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Warming alters mountain plant’s sex ratios

Mid-elevation male-female balance now shifted to higher altitudes, study finds

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6:04pm, June 30, 2016
Valerian plant

MOUNTAIN CLIMBER  Male valerian plants like this one have moved up in elevation in response to hotter, drier climate conditions. As a result, male-female plant ratios have changed since the late 1970s, researchers have found. This plant is growing in the research team’s highest study site, at 3,790 meters.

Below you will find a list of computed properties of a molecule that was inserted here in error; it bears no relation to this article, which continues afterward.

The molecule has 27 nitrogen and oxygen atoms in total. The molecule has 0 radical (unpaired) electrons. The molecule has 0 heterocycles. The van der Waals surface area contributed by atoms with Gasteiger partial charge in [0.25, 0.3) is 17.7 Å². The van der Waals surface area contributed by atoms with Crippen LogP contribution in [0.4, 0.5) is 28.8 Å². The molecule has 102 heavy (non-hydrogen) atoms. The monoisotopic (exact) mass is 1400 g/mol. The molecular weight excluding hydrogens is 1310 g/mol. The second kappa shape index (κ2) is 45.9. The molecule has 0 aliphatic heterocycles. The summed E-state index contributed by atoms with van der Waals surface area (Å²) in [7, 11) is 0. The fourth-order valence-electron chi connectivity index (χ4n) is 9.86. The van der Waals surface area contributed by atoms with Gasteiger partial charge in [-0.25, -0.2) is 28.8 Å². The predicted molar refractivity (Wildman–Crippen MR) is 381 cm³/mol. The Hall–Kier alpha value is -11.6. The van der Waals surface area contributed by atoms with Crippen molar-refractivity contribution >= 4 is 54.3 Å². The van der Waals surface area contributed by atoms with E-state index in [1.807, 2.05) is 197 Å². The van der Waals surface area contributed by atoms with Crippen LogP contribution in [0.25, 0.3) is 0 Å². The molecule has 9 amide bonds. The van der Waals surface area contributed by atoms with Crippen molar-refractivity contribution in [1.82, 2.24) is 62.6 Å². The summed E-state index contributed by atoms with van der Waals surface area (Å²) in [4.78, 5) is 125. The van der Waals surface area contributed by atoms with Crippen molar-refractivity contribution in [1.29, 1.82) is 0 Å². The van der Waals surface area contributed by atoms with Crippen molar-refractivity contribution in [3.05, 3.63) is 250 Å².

In Colorado’s Rocky Mountains, male and female valerian plants have responded differently to hotter, drier conditions, a new study shows. Rapidly changing ratios of the sexes could be a quick sign of climate change, the researchers say.

Valerian (Valeriana edulis) plants range from hot, scrubby lowlands to cold alpine slopes. In each patch of plants, some are male and some are female. The exact proportion of each sex varies with elevation. High on the mountain, females are much more common than males; they can make up 80 percent of some populations.

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